The first scene in the book of Revelation has John claiming that his message comes from a visionary experience that he had while he was “in the Spirit” (Rev. 1:10) and being told to, “Write what you see in a book” (1:11). The first thing that John sees and hears is a divine figure whose appearance was difficult to describe in human language.
The repeated use of the words “as” and “like” (1:14-16) indicates that John was describing something that did not fit within the confines of ordinary speech and belongs to the divine realm. The Old Testament (Isa. 11:4; 44:6; 48:12; 49:2; Ezek. 1:24; 43:2; Dan. 7:9, 13-14; 10:5-6; Zech. 4:2) and cultural symbols provided the language through which John conveyed his vision. These images tell the reader that Jesus is really Lord. Christ is powerful, priestly, and present (this is a present and not a future reality). Christ is not an absentee landlord.
The presence of this Lord Jesus among the churches is a message that the churches are not alone, but have Christ in their midst, both as Savior and judge. This disclosure of the presence of Christ may be reassuring or unsettling depending upon the position of the reader. The depiction of Christ of chapter one provides the basis for the two functions of comforting and confronting the congregations.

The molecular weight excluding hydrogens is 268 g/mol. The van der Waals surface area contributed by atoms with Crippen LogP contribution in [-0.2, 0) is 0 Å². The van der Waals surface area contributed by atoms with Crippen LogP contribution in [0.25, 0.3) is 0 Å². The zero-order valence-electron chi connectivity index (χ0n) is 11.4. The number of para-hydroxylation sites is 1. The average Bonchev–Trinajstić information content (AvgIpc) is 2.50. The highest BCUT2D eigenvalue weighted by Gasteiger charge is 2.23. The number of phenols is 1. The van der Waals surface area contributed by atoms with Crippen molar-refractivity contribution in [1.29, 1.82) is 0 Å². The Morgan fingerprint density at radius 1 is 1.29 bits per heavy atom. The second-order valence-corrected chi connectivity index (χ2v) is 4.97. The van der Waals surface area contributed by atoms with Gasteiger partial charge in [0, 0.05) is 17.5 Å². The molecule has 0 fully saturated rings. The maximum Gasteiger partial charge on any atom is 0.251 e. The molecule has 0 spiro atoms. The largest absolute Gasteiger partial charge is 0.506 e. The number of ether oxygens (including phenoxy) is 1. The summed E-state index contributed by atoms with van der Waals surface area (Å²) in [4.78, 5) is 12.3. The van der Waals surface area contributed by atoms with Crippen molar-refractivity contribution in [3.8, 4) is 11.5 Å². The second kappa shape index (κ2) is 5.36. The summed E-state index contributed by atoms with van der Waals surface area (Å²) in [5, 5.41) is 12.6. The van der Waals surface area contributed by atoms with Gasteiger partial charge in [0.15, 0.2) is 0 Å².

Why is this picture so important to the seven letters? To comfort in the midst of harsh conditions. To confront spiritual assimilation. This is not the time for Jesus meek and mild. This is not the time for Jesus on the cross (there is more to Jesus than the cross). It is a sign of security. It is a sign of hope, the one who was killed is now living, and permits the church to participate in His victory over empire and over death. The vision is a call to discipleship. The one who speaks the word of God summons the church to obedience.
Revelation does not simply convey information but confronts readers with the presence of a living being.